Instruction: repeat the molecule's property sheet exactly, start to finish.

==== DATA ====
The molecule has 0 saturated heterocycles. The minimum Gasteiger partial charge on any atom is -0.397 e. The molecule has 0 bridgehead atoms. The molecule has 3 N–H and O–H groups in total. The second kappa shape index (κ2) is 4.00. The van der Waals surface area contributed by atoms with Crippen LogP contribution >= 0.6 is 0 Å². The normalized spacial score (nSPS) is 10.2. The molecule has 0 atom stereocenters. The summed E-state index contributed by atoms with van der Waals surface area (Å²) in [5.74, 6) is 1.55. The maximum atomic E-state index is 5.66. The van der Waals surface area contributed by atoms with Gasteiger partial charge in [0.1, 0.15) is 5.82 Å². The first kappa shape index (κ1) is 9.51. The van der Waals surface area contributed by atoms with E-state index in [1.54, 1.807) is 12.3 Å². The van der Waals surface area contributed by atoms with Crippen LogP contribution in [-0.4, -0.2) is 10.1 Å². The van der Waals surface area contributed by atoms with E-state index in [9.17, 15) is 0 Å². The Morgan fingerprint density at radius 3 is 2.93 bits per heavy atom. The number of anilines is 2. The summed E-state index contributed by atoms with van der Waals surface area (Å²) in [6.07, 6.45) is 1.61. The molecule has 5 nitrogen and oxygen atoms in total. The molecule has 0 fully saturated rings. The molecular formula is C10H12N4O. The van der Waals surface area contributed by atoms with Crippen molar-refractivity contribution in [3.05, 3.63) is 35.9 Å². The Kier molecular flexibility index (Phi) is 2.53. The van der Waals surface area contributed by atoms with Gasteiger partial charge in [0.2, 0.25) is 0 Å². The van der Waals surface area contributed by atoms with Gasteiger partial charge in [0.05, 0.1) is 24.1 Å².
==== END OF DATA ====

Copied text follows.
The molecule has 0 saturated heterocycles. The minimum Gasteiger partial charge on any atom is -0.397 e. The molecule has 0 bridgehead atoms. The molecule has 3 N–H and O–H groups in total. The second kappa shape index (κ2) is 4.00. The van der Waals surface area contributed by atoms with Crippen LogP contribution >= 0.6 is 0 Å². The normalized spacial score (nSPS) is 10.2. The molecule has 0 atom stereocenters. The summed E-state index contributed by atoms with van der Waals surface area (Å²) in [5.74, 6) is 1.55. The maximum atomic E-state index is 5.66. The van der Waals surface area contributed by atoms with Gasteiger partial charge in [0.1, 0.15) is 5.82 Å². The first kappa shape index (κ1) is 9.51. The van der Waals surface area contributed by atoms with E-state index in [1.54, 1.807) is 12.3 Å². The van der Waals surface area contributed by atoms with Crippen LogP contribution in [-0.4, -0.2) is 10.1 Å². The van der Waals surface area contributed by atoms with E-state index in [9.17, 15) is 0 Å². The Morgan fingerprint density at radius 3 is 2.93 bits per heavy atom. The number of anilines is 2. The summed E-state index contributed by atoms with van der Waals surface area (Å²) in [6.07, 6.45) is 1.61. The molecule has 5 nitrogen and oxygen atoms in total. The molecule has 0 fully saturated rings. The molecular formula is C10H12N4O. The van der Waals surface area contributed by atoms with Crippen molar-refractivity contribution in [3.05, 3.63) is 35.9 Å². The Kier molecular flexibility index (Phi) is 2.53. The van der Waals surface area contributed by atoms with Gasteiger partial charge in [0.2, 0.25) is 0 Å². The van der Waals surface area contributed by atoms with Gasteiger partial charge in [0.05, 0.1) is 24.1 Å².